Catholic scandal; DMT and NDE

Catholic scandal

Will the current Catholic scandal in Pennsylvania cause many people to rethink the basic premises of Catholicism and other religions? Probably not, because there are too many hurdles to overcome, such as the (so-called) religious experience of common folk, the religiosity of those in power, and the social pressure that binds families and communities together.

Here are a few concepts to rethink:
● Clergy being accepted as infallible in understanding and behavior.
● What is (and isn’t) the Word of God?
● Are religious experiences what they seem to be?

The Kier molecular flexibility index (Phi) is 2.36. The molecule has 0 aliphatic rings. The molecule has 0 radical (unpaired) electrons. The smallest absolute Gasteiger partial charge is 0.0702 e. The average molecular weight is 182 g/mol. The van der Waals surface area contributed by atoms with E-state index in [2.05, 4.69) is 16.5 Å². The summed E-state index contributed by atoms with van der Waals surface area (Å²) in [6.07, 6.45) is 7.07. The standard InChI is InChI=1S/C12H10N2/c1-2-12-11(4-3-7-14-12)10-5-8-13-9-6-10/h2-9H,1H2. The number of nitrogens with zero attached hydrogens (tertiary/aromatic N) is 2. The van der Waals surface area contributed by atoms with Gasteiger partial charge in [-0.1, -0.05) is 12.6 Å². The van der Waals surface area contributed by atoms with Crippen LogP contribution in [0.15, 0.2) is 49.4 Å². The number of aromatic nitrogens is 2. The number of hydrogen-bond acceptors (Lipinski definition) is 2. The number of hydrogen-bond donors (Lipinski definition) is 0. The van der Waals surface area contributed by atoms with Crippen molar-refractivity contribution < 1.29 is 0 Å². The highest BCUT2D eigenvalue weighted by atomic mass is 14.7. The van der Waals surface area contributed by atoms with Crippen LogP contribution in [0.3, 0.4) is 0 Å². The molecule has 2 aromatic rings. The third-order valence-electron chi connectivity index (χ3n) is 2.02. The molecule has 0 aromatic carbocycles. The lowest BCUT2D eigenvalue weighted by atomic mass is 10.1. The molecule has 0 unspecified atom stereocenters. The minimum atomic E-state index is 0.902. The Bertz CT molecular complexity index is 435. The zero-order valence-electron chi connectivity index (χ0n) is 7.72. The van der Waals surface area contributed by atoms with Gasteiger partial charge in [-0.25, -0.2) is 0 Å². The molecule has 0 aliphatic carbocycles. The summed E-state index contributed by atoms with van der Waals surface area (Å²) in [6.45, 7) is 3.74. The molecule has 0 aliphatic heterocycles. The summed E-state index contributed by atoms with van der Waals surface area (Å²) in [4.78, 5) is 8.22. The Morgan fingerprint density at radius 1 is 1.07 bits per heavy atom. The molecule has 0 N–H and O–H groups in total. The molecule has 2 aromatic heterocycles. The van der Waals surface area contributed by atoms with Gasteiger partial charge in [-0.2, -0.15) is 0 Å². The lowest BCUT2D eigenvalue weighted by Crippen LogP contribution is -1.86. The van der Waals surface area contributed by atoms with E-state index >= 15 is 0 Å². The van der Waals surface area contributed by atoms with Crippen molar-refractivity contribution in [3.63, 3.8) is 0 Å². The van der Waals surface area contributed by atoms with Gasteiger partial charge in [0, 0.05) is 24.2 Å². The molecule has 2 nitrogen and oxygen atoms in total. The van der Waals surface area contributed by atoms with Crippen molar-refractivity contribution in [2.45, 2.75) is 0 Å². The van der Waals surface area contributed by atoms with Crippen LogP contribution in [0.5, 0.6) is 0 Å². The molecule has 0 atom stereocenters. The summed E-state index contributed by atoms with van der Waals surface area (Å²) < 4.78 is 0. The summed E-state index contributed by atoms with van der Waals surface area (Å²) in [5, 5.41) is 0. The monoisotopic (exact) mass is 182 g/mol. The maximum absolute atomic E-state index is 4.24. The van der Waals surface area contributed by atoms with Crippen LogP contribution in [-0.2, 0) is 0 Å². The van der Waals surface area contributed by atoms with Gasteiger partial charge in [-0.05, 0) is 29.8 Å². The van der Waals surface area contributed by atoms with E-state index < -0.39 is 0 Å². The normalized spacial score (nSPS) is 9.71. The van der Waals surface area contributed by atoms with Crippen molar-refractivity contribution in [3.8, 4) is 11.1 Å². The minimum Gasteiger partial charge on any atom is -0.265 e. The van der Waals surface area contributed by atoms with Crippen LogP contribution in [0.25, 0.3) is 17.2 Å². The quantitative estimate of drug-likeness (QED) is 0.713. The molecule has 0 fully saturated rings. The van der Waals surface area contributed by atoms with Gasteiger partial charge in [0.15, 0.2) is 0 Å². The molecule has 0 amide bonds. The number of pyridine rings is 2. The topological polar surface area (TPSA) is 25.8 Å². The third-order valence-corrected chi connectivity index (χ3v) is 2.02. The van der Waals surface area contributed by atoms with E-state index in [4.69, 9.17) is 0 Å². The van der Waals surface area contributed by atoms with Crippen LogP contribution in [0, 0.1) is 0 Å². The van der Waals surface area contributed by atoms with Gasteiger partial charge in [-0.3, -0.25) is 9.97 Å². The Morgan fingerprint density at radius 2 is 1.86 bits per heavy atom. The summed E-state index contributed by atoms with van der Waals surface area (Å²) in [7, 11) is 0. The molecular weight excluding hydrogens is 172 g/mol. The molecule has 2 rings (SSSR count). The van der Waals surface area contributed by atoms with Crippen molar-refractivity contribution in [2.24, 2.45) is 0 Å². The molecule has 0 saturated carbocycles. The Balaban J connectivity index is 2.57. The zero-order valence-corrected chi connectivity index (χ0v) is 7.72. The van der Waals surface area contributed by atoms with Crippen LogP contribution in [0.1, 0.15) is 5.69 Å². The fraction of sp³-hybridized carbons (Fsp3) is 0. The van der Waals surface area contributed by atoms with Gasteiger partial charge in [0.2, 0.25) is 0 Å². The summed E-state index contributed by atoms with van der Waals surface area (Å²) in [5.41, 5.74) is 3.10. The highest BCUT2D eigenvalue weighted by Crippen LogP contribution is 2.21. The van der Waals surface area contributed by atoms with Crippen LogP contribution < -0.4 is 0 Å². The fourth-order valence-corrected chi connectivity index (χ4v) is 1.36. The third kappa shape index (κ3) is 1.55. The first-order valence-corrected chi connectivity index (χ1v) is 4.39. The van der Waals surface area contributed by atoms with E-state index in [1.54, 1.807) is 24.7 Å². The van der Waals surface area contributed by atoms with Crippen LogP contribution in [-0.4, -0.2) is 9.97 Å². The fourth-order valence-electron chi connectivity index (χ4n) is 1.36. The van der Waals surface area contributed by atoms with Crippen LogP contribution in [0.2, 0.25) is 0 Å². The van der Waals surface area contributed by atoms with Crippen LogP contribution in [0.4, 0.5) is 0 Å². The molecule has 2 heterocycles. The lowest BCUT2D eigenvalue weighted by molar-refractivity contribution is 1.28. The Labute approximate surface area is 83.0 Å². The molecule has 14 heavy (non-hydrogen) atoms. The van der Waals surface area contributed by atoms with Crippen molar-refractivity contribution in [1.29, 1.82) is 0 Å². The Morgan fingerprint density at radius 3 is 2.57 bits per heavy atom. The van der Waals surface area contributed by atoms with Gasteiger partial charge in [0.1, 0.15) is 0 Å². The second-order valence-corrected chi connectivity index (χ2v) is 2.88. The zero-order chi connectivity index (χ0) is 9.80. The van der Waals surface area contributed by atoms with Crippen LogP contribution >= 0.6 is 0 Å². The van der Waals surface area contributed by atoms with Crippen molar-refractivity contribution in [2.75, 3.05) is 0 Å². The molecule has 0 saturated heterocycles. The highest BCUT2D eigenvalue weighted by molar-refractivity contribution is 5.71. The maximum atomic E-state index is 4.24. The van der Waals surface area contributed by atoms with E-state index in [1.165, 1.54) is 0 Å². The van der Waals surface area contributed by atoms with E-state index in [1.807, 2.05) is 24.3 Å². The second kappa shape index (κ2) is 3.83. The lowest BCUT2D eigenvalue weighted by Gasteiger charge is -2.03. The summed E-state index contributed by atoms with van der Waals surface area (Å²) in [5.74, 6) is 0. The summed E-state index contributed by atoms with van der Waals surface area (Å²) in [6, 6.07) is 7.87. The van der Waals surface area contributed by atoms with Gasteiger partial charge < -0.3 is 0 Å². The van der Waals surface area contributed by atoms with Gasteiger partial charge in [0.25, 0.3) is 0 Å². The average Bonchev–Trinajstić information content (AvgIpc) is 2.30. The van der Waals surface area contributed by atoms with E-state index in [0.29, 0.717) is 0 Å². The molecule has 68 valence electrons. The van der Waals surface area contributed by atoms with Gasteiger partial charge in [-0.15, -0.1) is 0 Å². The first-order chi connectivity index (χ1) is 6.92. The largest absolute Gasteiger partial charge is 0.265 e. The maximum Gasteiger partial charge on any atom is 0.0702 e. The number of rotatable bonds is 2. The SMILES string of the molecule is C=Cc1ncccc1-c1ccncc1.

Why did religious people commit sex crimes?  Well, sex scandals and sex crimes often abound where celibacy is the recommended behavior. Sexuality is a very powerful force.

And why did other religious people cover up the sex crimes? My response is that when people think their religion provides the path to the highest purpose of life, they are often willing to do unethical actions to safeguard their religion’s reputation.


Researchers at Imperial College London found that DMT causes similar experiences as Near Death Experiences (NDE).  DMT is the compound found in the ayahuasca plant that is used in some South American shamanic ceremonies. (A summary in a press release.  A scholarly article.)

Dr. Robin Carhart-Harris, who leads the Psychedelic Research Group at Imperial College London and who supervised the research, said: